The spread of dengue appears to have halted on Hawaii Island, but the state is not ready to declare the battle over just yet.
With peak tourist season approaching, Gov. David Ige opted Monday to extend the state’s emergency proclamation over mosquito-borne diseases like dengue and Zika. The proclamation, signed two months ago, allows the state to tap into emergency funds and waive certain laws.
According to a press release from the governor’s office, the two-month extension will help with state efforts to “develop a comprehensive response plan” for dealing with illnesses spread by mosquitos. The state is also planning a public awareness campaign for later this year.
Bill Cullum, who came down with dengue last year, regularly sprays for mosquitos on his employer’s property on Hawaii Island.
Cory Lum/Civil Beat
In December, the Centers for Disease Control and Prevention praised Hawaii’s coordinated efforts in fighting the state’s largest dengue outbreak since World War II, but also pointed out “critical deficiencies” at the agency for tackling future vector-borne diseases.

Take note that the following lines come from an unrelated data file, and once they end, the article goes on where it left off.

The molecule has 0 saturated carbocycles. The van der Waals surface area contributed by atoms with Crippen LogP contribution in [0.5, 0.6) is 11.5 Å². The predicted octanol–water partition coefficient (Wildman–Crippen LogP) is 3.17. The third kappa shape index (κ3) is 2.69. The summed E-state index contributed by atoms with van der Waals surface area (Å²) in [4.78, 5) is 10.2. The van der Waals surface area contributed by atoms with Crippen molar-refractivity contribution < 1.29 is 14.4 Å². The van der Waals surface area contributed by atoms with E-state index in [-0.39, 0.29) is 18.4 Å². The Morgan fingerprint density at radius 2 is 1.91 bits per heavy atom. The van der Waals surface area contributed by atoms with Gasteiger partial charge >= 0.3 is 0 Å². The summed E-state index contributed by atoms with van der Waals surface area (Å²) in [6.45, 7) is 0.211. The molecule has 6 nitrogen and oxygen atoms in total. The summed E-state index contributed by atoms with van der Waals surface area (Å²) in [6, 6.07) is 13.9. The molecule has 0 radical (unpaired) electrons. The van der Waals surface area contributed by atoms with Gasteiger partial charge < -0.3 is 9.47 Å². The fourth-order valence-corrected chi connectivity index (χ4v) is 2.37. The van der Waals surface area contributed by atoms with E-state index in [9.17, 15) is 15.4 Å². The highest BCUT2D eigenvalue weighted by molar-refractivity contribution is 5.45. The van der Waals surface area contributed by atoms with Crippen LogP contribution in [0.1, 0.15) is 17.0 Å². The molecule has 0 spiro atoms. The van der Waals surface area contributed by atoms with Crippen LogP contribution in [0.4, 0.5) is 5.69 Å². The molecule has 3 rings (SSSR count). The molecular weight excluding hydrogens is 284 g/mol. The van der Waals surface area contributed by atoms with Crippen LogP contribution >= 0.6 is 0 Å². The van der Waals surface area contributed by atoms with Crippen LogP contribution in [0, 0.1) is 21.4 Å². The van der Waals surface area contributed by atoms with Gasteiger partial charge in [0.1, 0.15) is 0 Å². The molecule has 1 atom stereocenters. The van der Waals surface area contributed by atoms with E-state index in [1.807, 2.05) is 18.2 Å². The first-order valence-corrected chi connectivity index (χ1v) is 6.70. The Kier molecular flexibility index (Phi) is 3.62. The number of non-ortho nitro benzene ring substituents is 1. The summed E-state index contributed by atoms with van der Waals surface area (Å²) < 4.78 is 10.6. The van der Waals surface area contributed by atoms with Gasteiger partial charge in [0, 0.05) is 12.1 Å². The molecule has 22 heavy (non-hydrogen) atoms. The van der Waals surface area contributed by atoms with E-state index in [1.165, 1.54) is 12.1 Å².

Since the report was issued, the Department of Health has hired eight vector control workers, an entomologist, and an additional communications worker. The state’s vector control program had been gutted several years before the outbreak began.
There have been 263 confirmed cases of dengue on the Big Island since the outbreak began in October. As of April 11, the DOH was reporting zero active dengue cases on the island and only considered two geographic areas as having “some risk” for transmission of the disease.
“We have continued to assess and monitor mosquito activity on Hawaii Island since the dengue outbreak is not over yet,” DOH Director Virginia Pressler said in a press release Tuesday. “We have also been responding to multiple imported cases of dengue fever, Zika, and chikungunya across the state. Each time a travel-related case is discovered, we take steps to investigate the case and ensure that they understand proper precautions to take during the infectious period to prevent the disease from spreading.”
The DOH was still reporting no active cases of dengue on Hawaii Island as of April 11.
Hawaii Department of Health
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